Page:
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April Month of Grim Anniversaries, Families Cope with Loss of Loved Ones to Covid-19

PTI |
April this year witnessed a series of mournings and grim anniversaries marking the deaths of a large number of Covid victims in Delhi last year.
COVID-19

Image for representational purpose. Credit: The Indian Express

New Delhi: Delhi-based journalist Eric Massey says he has lost faith in the idea of God after fate snatched away his mother after she contracted coronavirus infection last year in April amid the deadly second wave of the pandemic which had wreaked a havoc in the city.

The 30-year-old scribe, whose brother and sister also had been admitted to a hospital in Rohini during the COVID-19 wave dominated by the Delta variant, recalled how the three siblings had spoken last with their mother on a family video call, on her birthday on April 22 last year before losing her two days later to alleged "oxygen shortage" at a private facility.

"We prayed all our lives. We prayed so hard when my mom got infected and admitted to a hospital. But, my mom and other good people died as if there was no tomorrow. Now, I don't have much faith in the idea of God, and whether He exists. Families after families just suffered terribly in the second wave," he said.

Massey, who had lost his father few years ago, said his family had planned a memorial service on April 23 for her mother, Delphin Massey, a home maker, who died aged 61 on April 24 last year at Jaipur Golden Hospital, to mark both her birth and death anniversaries, but due to rising Covid cases and he himself having contracted the infection recently, the plan has been put on hold.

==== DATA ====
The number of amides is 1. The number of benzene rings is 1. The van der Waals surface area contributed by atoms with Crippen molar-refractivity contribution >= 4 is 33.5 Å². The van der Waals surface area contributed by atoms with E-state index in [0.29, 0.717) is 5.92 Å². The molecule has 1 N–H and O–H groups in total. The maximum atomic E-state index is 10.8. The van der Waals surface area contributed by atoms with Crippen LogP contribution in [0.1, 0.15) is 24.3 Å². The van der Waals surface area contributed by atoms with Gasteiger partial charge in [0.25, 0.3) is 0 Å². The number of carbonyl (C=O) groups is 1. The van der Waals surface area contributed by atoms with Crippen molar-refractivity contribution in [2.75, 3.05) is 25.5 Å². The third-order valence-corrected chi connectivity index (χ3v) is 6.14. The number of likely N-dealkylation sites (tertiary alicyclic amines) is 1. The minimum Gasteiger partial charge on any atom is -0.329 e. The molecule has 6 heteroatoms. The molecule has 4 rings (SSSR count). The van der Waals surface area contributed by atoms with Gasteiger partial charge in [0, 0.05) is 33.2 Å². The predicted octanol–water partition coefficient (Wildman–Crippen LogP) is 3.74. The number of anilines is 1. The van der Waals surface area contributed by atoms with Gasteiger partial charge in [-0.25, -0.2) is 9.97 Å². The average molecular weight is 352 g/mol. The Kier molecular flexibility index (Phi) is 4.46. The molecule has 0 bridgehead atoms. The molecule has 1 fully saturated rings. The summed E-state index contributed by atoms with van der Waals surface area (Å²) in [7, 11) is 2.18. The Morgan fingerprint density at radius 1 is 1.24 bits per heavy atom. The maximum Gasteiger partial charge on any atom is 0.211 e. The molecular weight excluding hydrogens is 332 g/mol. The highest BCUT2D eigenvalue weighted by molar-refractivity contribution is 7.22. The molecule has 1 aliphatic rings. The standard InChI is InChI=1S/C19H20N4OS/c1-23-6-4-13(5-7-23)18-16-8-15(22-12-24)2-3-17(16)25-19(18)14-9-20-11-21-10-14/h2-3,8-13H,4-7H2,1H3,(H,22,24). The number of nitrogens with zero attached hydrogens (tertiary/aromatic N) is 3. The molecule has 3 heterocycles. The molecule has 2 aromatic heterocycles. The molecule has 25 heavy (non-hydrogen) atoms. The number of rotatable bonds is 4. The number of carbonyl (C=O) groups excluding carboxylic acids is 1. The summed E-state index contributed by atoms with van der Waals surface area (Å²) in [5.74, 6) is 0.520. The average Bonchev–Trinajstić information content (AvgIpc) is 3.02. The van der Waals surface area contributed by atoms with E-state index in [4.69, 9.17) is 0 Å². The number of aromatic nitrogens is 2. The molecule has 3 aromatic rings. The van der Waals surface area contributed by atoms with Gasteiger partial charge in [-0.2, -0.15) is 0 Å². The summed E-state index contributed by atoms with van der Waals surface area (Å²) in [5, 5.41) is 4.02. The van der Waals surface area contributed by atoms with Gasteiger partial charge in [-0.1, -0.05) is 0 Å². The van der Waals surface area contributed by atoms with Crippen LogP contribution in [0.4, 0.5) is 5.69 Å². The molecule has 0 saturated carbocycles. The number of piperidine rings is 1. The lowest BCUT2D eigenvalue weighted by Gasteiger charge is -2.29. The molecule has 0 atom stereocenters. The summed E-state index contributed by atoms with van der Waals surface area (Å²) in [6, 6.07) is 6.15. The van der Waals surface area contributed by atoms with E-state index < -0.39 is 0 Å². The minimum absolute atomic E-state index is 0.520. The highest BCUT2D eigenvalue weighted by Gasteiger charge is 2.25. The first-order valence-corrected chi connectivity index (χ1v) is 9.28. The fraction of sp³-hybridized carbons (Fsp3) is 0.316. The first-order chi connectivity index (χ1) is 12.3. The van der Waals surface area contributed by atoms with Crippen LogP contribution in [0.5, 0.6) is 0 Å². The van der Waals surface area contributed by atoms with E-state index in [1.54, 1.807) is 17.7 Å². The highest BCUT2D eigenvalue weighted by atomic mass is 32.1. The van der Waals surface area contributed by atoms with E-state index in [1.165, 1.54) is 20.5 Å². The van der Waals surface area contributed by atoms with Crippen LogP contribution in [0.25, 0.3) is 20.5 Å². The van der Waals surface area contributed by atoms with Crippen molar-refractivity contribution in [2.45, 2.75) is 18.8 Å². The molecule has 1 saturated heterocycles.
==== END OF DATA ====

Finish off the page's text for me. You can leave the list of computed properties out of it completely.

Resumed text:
"During the second wave, after my mother's death, we had to struggle to bury her mortal remains. No graveyard was willing to accept it, finally we took a call to cremate her at a crematorium, but the priest initially refused her as we are Christian. We finally convinced him that we had no other choice left, even though our faith calls for burial of the dead," Massey told PTI.

And, after the cremation amid a sea of funeral pyres, "we had to take care of my brother and sister, who were admitted in a hospital in Rohini, we didn't even get time to grieve our mother's loss," he said.

Masseys are among the thousands of families in Delhi who have lost either their immediate members or other loved ones since the outbreak of the pandemic in India in early 2020, and still trying to cope with the loss of a father, a mother, or in many cases both parents or several kin, leaving behind shattered hopes, dreams and families.

April this year, perhaps witnessed a series of mournings and grim anniversaries marking deaths of a large number of Covid victims in Delhi last year, moments that may provide some degree of catharsis to family members, who did not get time to mourn in 2021 after losing their near and dear ones.